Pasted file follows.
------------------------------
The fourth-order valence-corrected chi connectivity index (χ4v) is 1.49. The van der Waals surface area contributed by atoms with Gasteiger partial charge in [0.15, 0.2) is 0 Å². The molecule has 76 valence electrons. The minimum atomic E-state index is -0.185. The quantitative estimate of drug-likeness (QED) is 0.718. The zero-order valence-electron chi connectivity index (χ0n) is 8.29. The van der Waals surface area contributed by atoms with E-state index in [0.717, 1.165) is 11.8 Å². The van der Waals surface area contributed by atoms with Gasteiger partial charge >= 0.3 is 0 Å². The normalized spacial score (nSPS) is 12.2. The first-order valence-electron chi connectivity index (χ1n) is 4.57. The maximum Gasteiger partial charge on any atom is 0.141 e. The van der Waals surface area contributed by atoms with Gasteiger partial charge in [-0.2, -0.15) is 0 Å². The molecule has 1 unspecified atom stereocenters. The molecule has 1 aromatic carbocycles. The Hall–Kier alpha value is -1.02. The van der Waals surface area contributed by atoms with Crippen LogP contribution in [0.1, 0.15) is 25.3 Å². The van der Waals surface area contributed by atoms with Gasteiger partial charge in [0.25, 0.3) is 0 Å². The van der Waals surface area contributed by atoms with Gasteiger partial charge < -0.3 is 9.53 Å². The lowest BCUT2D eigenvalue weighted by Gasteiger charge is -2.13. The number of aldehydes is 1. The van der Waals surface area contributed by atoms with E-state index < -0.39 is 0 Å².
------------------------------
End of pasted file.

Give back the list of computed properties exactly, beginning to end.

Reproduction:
The fourth-order valence-corrected chi connectivity index (χ4v) is 1.49. The van der Waals surface area contributed by atoms with Gasteiger partial charge in [0.15, 0.2) is 0 Å². The molecule has 76 valence electrons. The minimum atomic E-state index is -0.185. The quantitative estimate of drug-likeness (QED) is 0.718. The zero-order valence-electron chi connectivity index (χ0n) is 8.29. The van der Waals surface area contributed by atoms with E-state index in [0.717, 1.165) is 11.8 Å². The van der Waals surface area contributed by atoms with Gasteiger partial charge >= 0.3 is 0 Å². The normalized spacial score (nSPS) is 12.2. The first-order valence-electron chi connectivity index (χ1n) is 4.57. The maximum Gasteiger partial charge on any atom is 0.141 e. The van der Waals surface area contributed by atoms with Gasteiger partial charge in [-0.2, -0.15) is 0 Å². The molecule has 1 unspecified atom stereocenters. The molecule has 1 aromatic carbocycles. The Hall–Kier alpha value is -1.02. The van der Waals surface area contributed by atoms with Crippen LogP contribution in [0.1, 0.15) is 25.3 Å². The van der Waals surface area contributed by atoms with Gasteiger partial charge in [0.25, 0.3) is 0 Å². The van der Waals surface area contributed by atoms with Gasteiger partial charge < -0.3 is 9.53 Å². The lowest BCUT2D eigenvalue weighted by Gasteiger charge is -2.13. The number of aldehydes is 1. The van der Waals surface area contributed by atoms with E-state index < -0.39 is 0 Å².